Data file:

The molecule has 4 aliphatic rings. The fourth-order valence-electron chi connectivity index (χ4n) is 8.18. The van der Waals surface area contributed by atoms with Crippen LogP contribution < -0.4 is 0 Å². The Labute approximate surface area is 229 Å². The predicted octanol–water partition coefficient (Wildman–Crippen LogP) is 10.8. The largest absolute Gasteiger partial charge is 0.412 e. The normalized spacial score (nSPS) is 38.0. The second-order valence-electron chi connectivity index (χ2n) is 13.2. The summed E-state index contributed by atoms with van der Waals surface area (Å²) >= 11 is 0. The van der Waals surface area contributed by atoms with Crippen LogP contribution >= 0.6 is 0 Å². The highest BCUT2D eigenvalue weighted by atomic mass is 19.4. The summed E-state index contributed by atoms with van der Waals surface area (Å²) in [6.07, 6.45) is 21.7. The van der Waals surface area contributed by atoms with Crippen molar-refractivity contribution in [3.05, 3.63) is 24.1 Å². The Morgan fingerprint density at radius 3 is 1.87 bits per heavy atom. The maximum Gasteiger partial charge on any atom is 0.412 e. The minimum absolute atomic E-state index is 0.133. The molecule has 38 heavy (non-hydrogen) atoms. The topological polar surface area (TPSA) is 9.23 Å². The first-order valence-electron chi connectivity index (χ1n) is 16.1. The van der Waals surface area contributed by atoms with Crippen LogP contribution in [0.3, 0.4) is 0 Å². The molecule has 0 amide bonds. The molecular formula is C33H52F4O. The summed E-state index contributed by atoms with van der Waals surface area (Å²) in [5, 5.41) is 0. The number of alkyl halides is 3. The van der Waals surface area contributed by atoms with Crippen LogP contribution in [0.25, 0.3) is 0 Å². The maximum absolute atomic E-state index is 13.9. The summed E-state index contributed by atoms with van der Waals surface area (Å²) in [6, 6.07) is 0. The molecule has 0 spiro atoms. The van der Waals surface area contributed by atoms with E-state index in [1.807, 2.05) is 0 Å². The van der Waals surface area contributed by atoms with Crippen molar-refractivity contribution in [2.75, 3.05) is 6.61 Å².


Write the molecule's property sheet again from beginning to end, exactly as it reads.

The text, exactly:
The molecule has 4 aliphatic rings. The fourth-order valence-electron chi connectivity index (χ4n) is 8.18. The van der Waals surface area contributed by atoms with Crippen LogP contribution < -0.4 is 0 Å². The Labute approximate surface area is 229 Å². The predicted octanol–water partition coefficient (Wildman–Crippen LogP) is 10.8. The largest absolute Gasteiger partial charge is 0.412 e. The normalized spacial score (nSPS) is 38.0. The second-order valence-electron chi connectivity index (χ2n) is 13.2. The summed E-state index contributed by atoms with van der Waals surface area (Å²) >= 11 is 0. The van der Waals surface area contributed by atoms with Crippen LogP contribution >= 0.6 is 0 Å². The highest BCUT2D eigenvalue weighted by atomic mass is 19.4. The summed E-state index contributed by atoms with van der Waals surface area (Å²) in [6.07, 6.45) is 21.7. The van der Waals surface area contributed by atoms with Crippen molar-refractivity contribution in [3.05, 3.63) is 24.1 Å². The Morgan fingerprint density at radius 3 is 1.87 bits per heavy atom. The maximum Gasteiger partial charge on any atom is 0.412 e. The minimum absolute atomic E-state index is 0.133. The molecule has 38 heavy (non-hydrogen) atoms. The topological polar surface area (TPSA) is 9.23 Å². The first-order valence-electron chi connectivity index (χ1n) is 16.1. The van der Waals surface area contributed by atoms with Crippen LogP contribution in [0.3, 0.4) is 0 Å². The molecule has 0 amide bonds. The molecular formula is C33H52F4O. The summed E-state index contributed by atoms with van der Waals surface area (Å²) in [5, 5.41) is 0. The number of alkyl halides is 3. The van der Waals surface area contributed by atoms with Crippen LogP contribution in [0.25, 0.3) is 0 Å². The maximum absolute atomic E-state index is 13.9. The summed E-state index contributed by atoms with van der Waals surface area (Å²) in [6, 6.07) is 0. The molecule has 0 spiro atoms. The van der Waals surface area contributed by atoms with E-state index in [1.807, 2.05) is 0 Å². The van der Waals surface area contributed by atoms with Crippen molar-refractivity contribution in [2.75, 3.05) is 6.61 Å².